Re: An alternative to ST and AAT
Phil Nicholls (email@example.com)
Sun, 17 Nov 1996 23:10:19 GMT
Paul@crowleyp.demon.co.uk (Paul Crowley) wrote:
>In article <firstname.lastname@example.org>
> G.Hanenburg@inter.nl.net "Gerrit Hanenburg" writes:
>> Paul@crowleyp.demon.co.uk (Paul Crowley) wrote:
>> >This raises a very interesting point. For some 2.5 million years
>> >(until about 2.5 mya) hominids could not stride and probably could
>> >not run; if they could, they certainly did not do it well. The
>> >australopithecines had short legs, long arms and no waist.
>> Australopithecines,as represented by "Lucy" (AL 288-1),did not have
>> long arms. The "intermediate" humerofemoral index (85) is the result
>> of a relatively short hindlimb.
>Lucy did have long arms. The A. afarensis humerus was about the
>same length as in both H.s.s. and chimps. But the humero-femoral
>index is misleading as the difference in arm length comes from the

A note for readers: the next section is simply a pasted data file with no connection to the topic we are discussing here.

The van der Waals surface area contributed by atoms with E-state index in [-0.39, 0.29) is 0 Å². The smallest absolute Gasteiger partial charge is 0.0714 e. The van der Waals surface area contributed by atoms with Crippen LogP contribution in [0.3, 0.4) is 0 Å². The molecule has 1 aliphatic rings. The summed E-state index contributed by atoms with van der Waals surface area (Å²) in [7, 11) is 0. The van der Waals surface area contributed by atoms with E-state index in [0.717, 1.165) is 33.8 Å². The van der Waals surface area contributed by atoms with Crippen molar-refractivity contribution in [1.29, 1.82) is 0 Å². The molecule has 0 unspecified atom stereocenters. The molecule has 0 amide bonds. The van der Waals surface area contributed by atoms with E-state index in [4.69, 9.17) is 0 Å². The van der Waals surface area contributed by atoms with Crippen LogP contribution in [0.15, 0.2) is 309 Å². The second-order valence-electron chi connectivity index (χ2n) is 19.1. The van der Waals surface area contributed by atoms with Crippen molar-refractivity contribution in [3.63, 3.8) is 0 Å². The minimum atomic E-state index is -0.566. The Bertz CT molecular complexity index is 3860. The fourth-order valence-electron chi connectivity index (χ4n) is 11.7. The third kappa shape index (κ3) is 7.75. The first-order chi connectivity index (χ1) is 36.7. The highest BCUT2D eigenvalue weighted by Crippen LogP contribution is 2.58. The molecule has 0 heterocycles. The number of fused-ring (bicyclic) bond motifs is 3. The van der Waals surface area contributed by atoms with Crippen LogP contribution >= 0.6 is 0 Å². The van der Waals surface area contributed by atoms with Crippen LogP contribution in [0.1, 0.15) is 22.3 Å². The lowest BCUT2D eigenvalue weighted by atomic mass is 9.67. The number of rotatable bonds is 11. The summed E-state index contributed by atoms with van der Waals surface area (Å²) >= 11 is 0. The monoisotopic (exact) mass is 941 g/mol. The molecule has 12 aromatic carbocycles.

>ulna; and the male A.afarensis ulna is almost the length of the
>male chimp's -- much longer than in H.s.s.
Well now that is very interesting. I would like to know where you
got your information. Everything I have read about postcranial
morphology of A. afarensis indicates that there is only one good ulna
from the plio-pleistocene -- one from the Omo basin associated with
Paranthropus boisei. Everything else is too fragmentary.
>The H/F index is also misleading in that it ignores body size.
The H/F index is used as an indicator of forelimb dominance in
>Australo total leg
>length was much too small in relation to body size for what we
>would regard as effective bipedalism. Also they had relatively
>large feet. IOW, Lucy waddled.
Well, what can I say. Your entitled to your opinion but it doesn't
seem to be based on anything more than your eyeballing of pictures in
books. Everyone -- EVERYONE who has studied A. afarensis
postcranial morphology and all of the biomechanical studies that I
have seen have concluded just the opposite of what you seem to
How do you explain that, Paul?
"To ask a question, you must first know
most of the answer." Robert Sheckley